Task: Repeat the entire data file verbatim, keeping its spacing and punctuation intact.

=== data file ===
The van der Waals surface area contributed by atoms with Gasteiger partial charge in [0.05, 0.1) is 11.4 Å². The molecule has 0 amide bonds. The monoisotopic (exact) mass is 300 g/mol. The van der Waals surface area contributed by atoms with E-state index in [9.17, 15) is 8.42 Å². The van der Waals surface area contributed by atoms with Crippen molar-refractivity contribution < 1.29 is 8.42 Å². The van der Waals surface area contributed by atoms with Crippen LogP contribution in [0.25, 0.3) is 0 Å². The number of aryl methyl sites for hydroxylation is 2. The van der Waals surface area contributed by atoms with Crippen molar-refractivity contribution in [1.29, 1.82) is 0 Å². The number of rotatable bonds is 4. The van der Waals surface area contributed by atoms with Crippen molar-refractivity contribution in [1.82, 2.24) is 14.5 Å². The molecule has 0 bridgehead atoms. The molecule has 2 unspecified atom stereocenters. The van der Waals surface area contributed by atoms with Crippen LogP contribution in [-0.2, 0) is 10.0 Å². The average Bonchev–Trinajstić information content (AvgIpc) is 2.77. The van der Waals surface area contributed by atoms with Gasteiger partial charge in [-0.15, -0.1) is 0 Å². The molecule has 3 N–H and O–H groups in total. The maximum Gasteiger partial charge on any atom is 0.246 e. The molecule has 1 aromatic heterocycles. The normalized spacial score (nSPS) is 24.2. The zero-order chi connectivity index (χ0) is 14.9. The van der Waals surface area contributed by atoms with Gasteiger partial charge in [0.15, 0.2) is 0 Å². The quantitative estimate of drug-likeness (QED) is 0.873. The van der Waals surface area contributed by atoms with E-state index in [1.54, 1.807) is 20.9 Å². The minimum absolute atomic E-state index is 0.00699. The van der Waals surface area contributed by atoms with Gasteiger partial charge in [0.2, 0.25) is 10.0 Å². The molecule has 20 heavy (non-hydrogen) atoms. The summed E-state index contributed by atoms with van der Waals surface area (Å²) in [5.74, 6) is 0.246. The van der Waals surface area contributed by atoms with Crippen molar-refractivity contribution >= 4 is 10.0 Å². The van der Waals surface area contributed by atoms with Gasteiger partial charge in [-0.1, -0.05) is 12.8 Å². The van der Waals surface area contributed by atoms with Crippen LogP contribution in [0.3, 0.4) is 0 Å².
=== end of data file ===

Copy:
The van der Waals surface area contributed by atoms with Gasteiger partial charge in [0.05, 0.1) is 11.4 Å². The molecule has 0 amide bonds. The monoisotopic (exact) mass is 300 g/mol. The van der Waals surface area contributed by atoms with E-state index in [9.17, 15) is 8.42 Å². The van der Waals surface area contributed by atoms with Crippen molar-refractivity contribution < 1.29 is 8.42 Å². The van der Waals surface area contributed by atoms with Crippen LogP contribution in [0.25, 0.3) is 0 Å². The number of aryl methyl sites for hydroxylation is 2. The van der Waals surface area contributed by atoms with Crippen molar-refractivity contribution in [1.29, 1.82) is 0 Å². The number of rotatable bonds is 4. The van der Waals surface area contributed by atoms with Crippen molar-refractivity contribution in [1.82, 2.24) is 14.5 Å². The molecule has 0 bridgehead atoms. The molecule has 2 unspecified atom stereocenters. The van der Waals surface area contributed by atoms with Crippen LogP contribution in [-0.2, 0) is 10.0 Å². The average Bonchev–Trinajstić information content (AvgIpc) is 2.77. The van der Waals surface area contributed by atoms with Gasteiger partial charge in [-0.15, -0.1) is 0 Å². The molecule has 3 N–H and O–H groups in total. The maximum Gasteiger partial charge on any atom is 0.246 e. The molecule has 1 aromatic heterocycles. The normalized spacial score (nSPS) is 24.2. The zero-order chi connectivity index (χ0) is 14.9. The van der Waals surface area contributed by atoms with Gasteiger partial charge in [0.15, 0.2) is 0 Å². The quantitative estimate of drug-likeness (QED) is 0.873. The van der Waals surface area contributed by atoms with E-state index in [1.54, 1.807) is 20.9 Å². The minimum absolute atomic E-state index is 0.00699. The van der Waals surface area contributed by atoms with Gasteiger partial charge in [0.2, 0.25) is 10.0 Å². The molecule has 20 heavy (non-hydrogen) atoms. The summed E-state index contributed by atoms with van der Waals surface area (Å²) in [5.74, 6) is 0.246. The van der Waals surface area contributed by atoms with Crippen molar-refractivity contribution >= 4 is 10.0 Å². The van der Waals surface area contributed by atoms with Gasteiger partial charge in [-0.1, -0.05) is 12.8 Å². The van der Waals surface area contributed by atoms with Crippen LogP contribution in [0.3, 0.4) is 0 Å².